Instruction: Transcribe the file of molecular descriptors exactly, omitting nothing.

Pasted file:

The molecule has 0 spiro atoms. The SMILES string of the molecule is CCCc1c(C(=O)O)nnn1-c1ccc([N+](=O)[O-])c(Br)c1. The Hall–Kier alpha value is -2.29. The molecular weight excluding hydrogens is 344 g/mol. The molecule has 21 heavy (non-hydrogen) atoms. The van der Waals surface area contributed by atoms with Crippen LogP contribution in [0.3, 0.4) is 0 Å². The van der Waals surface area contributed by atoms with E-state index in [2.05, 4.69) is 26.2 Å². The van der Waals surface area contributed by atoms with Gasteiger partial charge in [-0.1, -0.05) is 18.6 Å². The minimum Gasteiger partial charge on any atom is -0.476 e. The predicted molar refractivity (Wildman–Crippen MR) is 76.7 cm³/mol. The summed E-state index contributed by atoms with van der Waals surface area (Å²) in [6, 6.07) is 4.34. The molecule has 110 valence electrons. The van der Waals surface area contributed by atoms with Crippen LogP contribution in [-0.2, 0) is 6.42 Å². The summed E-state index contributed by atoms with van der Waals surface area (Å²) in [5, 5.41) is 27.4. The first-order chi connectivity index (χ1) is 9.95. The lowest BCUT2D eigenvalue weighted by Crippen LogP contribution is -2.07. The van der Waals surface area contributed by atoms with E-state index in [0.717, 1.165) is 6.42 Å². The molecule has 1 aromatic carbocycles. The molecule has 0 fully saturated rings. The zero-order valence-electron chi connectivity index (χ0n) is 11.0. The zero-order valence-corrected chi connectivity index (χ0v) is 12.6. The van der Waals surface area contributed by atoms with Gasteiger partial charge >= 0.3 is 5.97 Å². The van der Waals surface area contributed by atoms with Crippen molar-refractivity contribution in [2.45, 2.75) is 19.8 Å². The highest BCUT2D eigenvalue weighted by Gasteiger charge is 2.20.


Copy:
The molecule has 0 spiro atoms. The SMILES string of the molecule is CCCc1c(C(=O)O)nnn1-c1ccc([N+](=O)[O-])c(Br)c1. The Hall–Kier alpha value is -2.29. The molecular weight excluding hydrogens is 344 g/mol. The molecule has 21 heavy (non-hydrogen) atoms. The van der Waals surface area contributed by atoms with Crippen LogP contribution in [0.3, 0.4) is 0 Å². The van der Waals surface area contributed by atoms with E-state index in [2.05, 4.69) is 26.2 Å². The van der Waals surface area contributed by atoms with Gasteiger partial charge in [-0.1, -0.05) is 18.6 Å². The minimum Gasteiger partial charge on any atom is -0.476 e. The predicted molar refractivity (Wildman–Crippen MR) is 76.7 cm³/mol. The summed E-state index contributed by atoms with van der Waals surface area (Å²) in [6, 6.07) is 4.34. The molecule has 110 valence electrons. The van der Waals surface area contributed by atoms with Crippen LogP contribution in [-0.2, 0) is 6.42 Å². The summed E-state index contributed by atoms with van der Waals surface area (Å²) in [5, 5.41) is 27.4. The first-order chi connectivity index (χ1) is 9.95. The lowest BCUT2D eigenvalue weighted by Crippen LogP contribution is -2.07. The van der Waals surface area contributed by atoms with E-state index in [0.717, 1.165) is 6.42 Å². The molecule has 1 aromatic carbocycles. The molecule has 0 fully saturated rings. The zero-order valence-electron chi connectivity index (χ0n) is 11.0. The zero-order valence-corrected chi connectivity index (χ0v) is 12.6. The van der Waals surface area contributed by atoms with Gasteiger partial charge >= 0.3 is 5.97 Å². The van der Waals surface area contributed by atoms with Crippen molar-refractivity contribution in [2.45, 2.75) is 19.8 Å². The highest BCUT2D eigenvalue weighted by Gasteiger charge is 2.20.